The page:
I’ll stop with that one and will not comment, or show you, any of the photos in the ads. They too are something to behold.

I wonder if law schools now teach a advertising/promotion and one-liner course? “Everything is marketing.”

Thanks to a good friend of mine for sharing this with me. I wanted to share it with you.

Violinist in the Metro
A man sat at a metro station in Washington DC and started to play the violin; it was a cold January morning. He played six Bach pieces for about 45 minutes. During that time, since it was rush hour, it was calculated that thousand of people went through the station, most of them on their way to work.
Three minutes went by and a middle-aged man noticed there was musician playing. He slowed his pace and stopped for a few seconds and then hurried up to meet his schedule. A minute later, the violinist received his first dollar tip: a woman threw the money in the till and without stopping continued to walk.
A few minutes later, someone leaned against the wall to listen to him, but the man looked at his watch and started to walk again. Clearly he was late for work. The one who paid the most attention was a 3-year old boy. His mother tagged him along, hurried but the kid stopped to look at the violinist. Finally the mother pushed hard and the child continued to walk turning his head all the time. This action was repeated by several other children. All the parents, without exception, forced them to move on. In the 45 minutes the musician played, only 6 people stopped and stayed for a while. About 20 gave him money but continued to walk their normal pace. He collected $32. When he finished playing and silence took over, no one noticed it. No one applauded, nor was there any recognition. No one knew this but the violinist was Joshua Bell, one of the best musicians in the world. He played one of the most intricate pieces ever written with a violin worth 3.5 million dollars. Two days before his playing in the subway, Joshua Bell sold out at a theater in Boston and the seats average $100. Joshua Bell playing incognito in the metro station was organized by the Washington Post as part of a social experiment about perception, taste and priorities of people. The outlines were: in a commonplace environment at an inappropriate hour: Do we perceive beauty? Do we stop to appreciate it? Do we recognize the talent in an unexpected context? One of the possible conclusions from this experience could be:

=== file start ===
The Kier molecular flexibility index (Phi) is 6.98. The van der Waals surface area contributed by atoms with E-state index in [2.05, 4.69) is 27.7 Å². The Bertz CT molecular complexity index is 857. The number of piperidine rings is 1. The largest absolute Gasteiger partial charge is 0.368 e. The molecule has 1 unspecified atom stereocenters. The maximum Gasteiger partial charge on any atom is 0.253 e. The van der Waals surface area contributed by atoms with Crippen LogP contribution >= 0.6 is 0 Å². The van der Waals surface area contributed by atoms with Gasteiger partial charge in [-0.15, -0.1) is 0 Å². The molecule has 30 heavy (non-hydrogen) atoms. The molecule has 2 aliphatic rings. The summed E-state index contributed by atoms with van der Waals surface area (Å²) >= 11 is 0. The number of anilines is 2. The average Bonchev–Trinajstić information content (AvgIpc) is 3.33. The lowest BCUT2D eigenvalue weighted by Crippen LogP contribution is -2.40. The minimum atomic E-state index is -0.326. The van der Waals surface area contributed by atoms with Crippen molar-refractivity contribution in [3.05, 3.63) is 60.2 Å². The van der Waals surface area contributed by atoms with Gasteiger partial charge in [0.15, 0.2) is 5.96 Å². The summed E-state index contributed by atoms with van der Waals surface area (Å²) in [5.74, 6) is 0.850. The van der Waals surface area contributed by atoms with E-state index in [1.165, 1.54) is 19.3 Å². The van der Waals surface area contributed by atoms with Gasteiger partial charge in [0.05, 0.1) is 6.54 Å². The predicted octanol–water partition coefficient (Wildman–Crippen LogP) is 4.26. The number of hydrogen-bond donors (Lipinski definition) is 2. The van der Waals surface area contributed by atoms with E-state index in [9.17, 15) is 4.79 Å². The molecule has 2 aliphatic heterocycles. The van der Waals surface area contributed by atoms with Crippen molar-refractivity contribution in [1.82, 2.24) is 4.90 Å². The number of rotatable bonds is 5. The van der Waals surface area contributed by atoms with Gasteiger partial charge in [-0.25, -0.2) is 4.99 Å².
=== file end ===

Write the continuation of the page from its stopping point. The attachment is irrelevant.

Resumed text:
If we do not have a moment to stop and listen to one of the best musicians in the world playing the best music ever written, how many other things are we missing?


Where I'll be:

Jan. 16-18: Ormond Beach, FL for the first Felix Family Annual Birthday Celebration
Jan. 26: Chicago
Jan. 27: Madison, WI
Jan. 28: Washington, DC
Feb. 17: Atlanta, GA
Feb. 18: Raleigh, NC
Feb. 19: Chapel Hill, NC to attend the Kennan-Flagler Center for Real Estate Development’s Annual Conference and Real Estate Challenge Case Competition.
Feb. 22-29: Vacation in Mexico….totally offline!
Mar. 10-13: Cannes to attend MIPIM, host the second annual MIPIM Summit TV show and attend INREV's Annual General Meeting.
Mar.24: New York to moderate a panel at the IGlobal Forum Real Estate Private Equity Summit
Mar. 25-26: Washington DC to attend PREA's Spring Conference
April 1: Champaign-Urbana, IL to attend my son’s DMA (Doctor of Musical Arts) recital.